From a design and usability perspective, it's a nightmare problem with few solutions, and the problem just gets worse. You can't remove features, you can't do major surgery (see the angry comments referenced in John's post), you can't NOT add features because that's what keeps you selling! And you want to add things that help your customers, that they've asked for.
You reduce the product usability with every new item you add after a certain point: it becomes increasingly hard for your customer to sort out what the task flow for any particular problem is (especially tasks involving multiple commands/palettes/menus), and it's harder for them to discover the new and interesting or even refind the old and true in all that built up cruft. John says: "And the sheer volume of options can be overwhelming. At one point I counted 494 top-level menu items in Photoshop CS. In CS2 we've added roughly 60 more, and that's not counting the new Adobe Bridge application. So, back to the hypothetical Photoshop 15: at our present course and speed, we'd add at least 350 more menu commands. We'll need to raise the minimum screen spec just to hold the menus!"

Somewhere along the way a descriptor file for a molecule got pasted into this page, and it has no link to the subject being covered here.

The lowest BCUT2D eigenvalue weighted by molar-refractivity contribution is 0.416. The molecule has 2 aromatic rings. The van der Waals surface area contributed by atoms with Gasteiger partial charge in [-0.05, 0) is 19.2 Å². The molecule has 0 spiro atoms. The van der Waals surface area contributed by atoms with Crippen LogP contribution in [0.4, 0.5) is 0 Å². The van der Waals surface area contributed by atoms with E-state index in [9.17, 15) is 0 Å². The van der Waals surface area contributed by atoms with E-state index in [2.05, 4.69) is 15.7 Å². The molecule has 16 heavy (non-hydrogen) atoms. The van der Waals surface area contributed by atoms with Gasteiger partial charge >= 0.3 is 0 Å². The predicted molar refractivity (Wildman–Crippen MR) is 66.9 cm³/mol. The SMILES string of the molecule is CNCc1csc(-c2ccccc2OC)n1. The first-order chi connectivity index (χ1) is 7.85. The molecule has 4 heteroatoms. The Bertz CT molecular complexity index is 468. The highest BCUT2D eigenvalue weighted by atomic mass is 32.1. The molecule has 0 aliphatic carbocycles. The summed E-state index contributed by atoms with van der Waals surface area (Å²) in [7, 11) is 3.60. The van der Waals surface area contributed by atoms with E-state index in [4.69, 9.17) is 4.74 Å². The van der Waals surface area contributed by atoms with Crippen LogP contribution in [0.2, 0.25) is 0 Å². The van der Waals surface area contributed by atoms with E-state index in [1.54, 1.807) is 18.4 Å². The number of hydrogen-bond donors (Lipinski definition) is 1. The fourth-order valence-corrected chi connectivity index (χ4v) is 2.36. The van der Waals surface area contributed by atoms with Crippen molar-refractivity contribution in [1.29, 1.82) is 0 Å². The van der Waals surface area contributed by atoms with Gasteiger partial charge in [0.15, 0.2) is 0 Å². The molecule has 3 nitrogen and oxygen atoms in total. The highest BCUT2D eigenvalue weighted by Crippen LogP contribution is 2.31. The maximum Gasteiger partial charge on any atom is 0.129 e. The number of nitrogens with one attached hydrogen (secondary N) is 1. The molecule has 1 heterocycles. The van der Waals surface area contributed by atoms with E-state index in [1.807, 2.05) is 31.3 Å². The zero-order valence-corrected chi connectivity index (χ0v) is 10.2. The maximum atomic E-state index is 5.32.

Splitting out a new app, like breaking it apart into different consumer market products (like Photoshop Elements vs. Photoshop for Gurus) are one way to go. I think that's not bad, actually -- your customers then have 2 things to buy, and the usability of each is a little better. Assuming there's a good place to cut them apart. Allowing customized menus is another (John's fix for CS2 release--he's not sure anyone cared); patching your workflow problem by adding "wizardy" walkthroughs aimed at common tasks is yet another way to go. You still need access points for the wizardy walkthroughs, which is yet more functionality on menus/palettes/toolbars...
This is a truly hard UI problem, which every mature software product faces eventually. I'm just pointing at the pain, I don't have deep solutions; it's at heart a business problem that in turn points to harder economics problems about why people buy things that aren't good for them.